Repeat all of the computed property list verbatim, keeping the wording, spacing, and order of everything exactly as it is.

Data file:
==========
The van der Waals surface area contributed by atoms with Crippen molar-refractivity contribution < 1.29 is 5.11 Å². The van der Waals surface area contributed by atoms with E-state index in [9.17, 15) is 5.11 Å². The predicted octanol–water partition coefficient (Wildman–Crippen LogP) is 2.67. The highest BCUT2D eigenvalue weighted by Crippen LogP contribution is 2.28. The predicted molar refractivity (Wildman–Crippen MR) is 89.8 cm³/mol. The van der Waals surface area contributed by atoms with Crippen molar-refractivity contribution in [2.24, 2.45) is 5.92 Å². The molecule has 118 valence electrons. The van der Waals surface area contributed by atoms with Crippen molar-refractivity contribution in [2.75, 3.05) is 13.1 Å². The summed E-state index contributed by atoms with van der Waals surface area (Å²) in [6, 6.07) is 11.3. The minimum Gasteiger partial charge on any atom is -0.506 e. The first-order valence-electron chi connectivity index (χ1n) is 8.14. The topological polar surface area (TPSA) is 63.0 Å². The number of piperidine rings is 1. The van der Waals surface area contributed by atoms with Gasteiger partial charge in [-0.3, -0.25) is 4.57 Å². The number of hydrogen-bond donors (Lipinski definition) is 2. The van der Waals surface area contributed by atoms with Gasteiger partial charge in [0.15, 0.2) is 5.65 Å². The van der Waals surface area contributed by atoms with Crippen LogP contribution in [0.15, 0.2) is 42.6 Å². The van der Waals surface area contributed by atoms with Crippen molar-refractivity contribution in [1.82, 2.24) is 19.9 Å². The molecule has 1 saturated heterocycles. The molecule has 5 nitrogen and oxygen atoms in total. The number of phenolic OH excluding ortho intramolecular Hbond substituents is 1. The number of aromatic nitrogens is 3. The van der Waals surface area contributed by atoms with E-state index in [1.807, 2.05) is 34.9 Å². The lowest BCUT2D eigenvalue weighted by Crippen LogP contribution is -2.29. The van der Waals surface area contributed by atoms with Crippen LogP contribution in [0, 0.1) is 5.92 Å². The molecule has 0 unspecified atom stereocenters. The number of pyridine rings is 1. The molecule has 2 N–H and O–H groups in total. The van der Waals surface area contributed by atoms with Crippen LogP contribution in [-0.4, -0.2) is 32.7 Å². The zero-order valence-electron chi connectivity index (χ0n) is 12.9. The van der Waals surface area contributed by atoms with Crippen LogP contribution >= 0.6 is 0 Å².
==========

The van der Waals surface area contributed by atoms with Crippen molar-refractivity contribution < 1.29 is 5.11 Å². The van der Waals surface area contributed by atoms with E-state index in [9.17, 15) is 5.11 Å². The predicted octanol–water partition coefficient (Wildman–Crippen LogP) is 2.67. The highest BCUT2D eigenvalue weighted by Crippen LogP contribution is 2.28. The predicted molar refractivity (Wildman–Crippen MR) is 89.8 cm³/mol. The van der Waals surface area contributed by atoms with Crippen molar-refractivity contribution in [2.24, 2.45) is 5.92 Å². The molecule has 118 valence electrons. The van der Waals surface area contributed by atoms with Crippen molar-refractivity contribution in [2.75, 3.05) is 13.1 Å². The summed E-state index contributed by atoms with van der Waals surface area (Å²) in [6, 6.07) is 11.3. The minimum Gasteiger partial charge on any atom is -0.506 e. The first-order valence-electron chi connectivity index (χ1n) is 8.14. The topological polar surface area (TPSA) is 63.0 Å². The number of piperidine rings is 1. The van der Waals surface area contributed by atoms with Gasteiger partial charge in [-0.3, -0.25) is 4.57 Å². The number of hydrogen-bond donors (Lipinski definition) is 2. The van der Waals surface area contributed by atoms with Gasteiger partial charge in [0.15, 0.2) is 5.65 Å². The van der Waals surface area contributed by atoms with Crippen LogP contribution in [0.15, 0.2) is 42.6 Å². The van der Waals surface area contributed by atoms with Crippen molar-refractivity contribution in [1.82, 2.24) is 19.9 Å². The molecule has 1 saturated heterocycles. The molecule has 5 nitrogen and oxygen atoms in total. The number of phenolic OH excluding ortho intramolecular Hbond substituents is 1. The number of aromatic nitrogens is 3. The van der Waals surface area contributed by atoms with E-state index in [1.807, 2.05) is 34.9 Å². The lowest BCUT2D eigenvalue weighted by Crippen LogP contribution is -2.29. The van der Waals surface area contributed by atoms with Crippen LogP contribution in [0, 0.1) is 5.92 Å². The molecule has 0 unspecified atom stereocenters. The number of pyridine rings is 1. The molecule has 2 N–H and O–H groups in total. The van der Waals surface area contributed by atoms with Crippen LogP contribution in [-0.4, -0.2) is 32.7 Å². The zero-order valence-electron chi connectivity index (χ0n) is 12.9. The van der Waals surface area contributed by atoms with Crippen LogP contribution >= 0.6 is 0 Å².